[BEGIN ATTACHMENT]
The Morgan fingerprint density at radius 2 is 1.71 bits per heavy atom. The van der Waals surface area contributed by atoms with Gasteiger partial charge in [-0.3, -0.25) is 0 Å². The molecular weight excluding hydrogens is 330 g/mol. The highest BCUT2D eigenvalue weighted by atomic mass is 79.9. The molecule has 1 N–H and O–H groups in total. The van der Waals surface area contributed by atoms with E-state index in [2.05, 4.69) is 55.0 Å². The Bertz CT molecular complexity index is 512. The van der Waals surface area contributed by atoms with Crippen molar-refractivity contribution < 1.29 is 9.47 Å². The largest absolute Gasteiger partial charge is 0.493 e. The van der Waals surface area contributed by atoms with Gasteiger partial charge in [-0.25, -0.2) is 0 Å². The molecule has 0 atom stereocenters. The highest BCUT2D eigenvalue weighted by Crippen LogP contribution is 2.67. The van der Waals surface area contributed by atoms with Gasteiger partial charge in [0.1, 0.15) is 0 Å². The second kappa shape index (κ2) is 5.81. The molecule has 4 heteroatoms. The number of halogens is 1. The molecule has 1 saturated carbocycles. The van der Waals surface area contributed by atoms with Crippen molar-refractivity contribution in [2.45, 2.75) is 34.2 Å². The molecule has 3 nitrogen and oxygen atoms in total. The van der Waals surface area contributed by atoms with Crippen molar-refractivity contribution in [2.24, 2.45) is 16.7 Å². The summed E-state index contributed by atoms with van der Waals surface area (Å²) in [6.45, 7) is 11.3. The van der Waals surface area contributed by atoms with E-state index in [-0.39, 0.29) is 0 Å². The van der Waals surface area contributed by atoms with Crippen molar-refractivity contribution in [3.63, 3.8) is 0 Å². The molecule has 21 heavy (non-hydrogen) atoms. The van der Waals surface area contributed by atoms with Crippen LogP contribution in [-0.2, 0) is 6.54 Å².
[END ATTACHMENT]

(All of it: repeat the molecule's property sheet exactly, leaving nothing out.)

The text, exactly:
The Morgan fingerprint density at radius 2 is 1.71 bits per heavy atom. The van der Waals surface area contributed by atoms with Gasteiger partial charge in [-0.3, -0.25) is 0 Å². The molecular weight excluding hydrogens is 330 g/mol. The highest BCUT2D eigenvalue weighted by atomic mass is 79.9. The molecule has 1 N–H and O–H groups in total. The van der Waals surface area contributed by atoms with E-state index in [2.05, 4.69) is 55.0 Å². The Bertz CT molecular complexity index is 512. The van der Waals surface area contributed by atoms with Crippen molar-refractivity contribution < 1.29 is 9.47 Å². The largest absolute Gasteiger partial charge is 0.493 e. The van der Waals surface area contributed by atoms with Gasteiger partial charge in [-0.25, -0.2) is 0 Å². The molecule has 0 atom stereocenters. The highest BCUT2D eigenvalue weighted by Crippen LogP contribution is 2.67. The van der Waals surface area contributed by atoms with Gasteiger partial charge in [0.1, 0.15) is 0 Å². The second kappa shape index (κ2) is 5.81. The molecule has 4 heteroatoms. The number of halogens is 1. The molecule has 1 saturated carbocycles. The van der Waals surface area contributed by atoms with Crippen molar-refractivity contribution in [2.45, 2.75) is 34.2 Å². The molecule has 3 nitrogen and oxygen atoms in total. The van der Waals surface area contributed by atoms with Crippen molar-refractivity contribution in [2.24, 2.45) is 16.7 Å². The summed E-state index contributed by atoms with van der Waals surface area (Å²) in [6.45, 7) is 11.3. The van der Waals surface area contributed by atoms with E-state index in [-0.39, 0.29) is 0 Å². The van der Waals surface area contributed by atoms with Crippen molar-refractivity contribution in [3.63, 3.8) is 0 Å². The molecule has 21 heavy (non-hydrogen) atoms. The van der Waals surface area contributed by atoms with Crippen LogP contribution in [-0.2, 0) is 6.54 Å².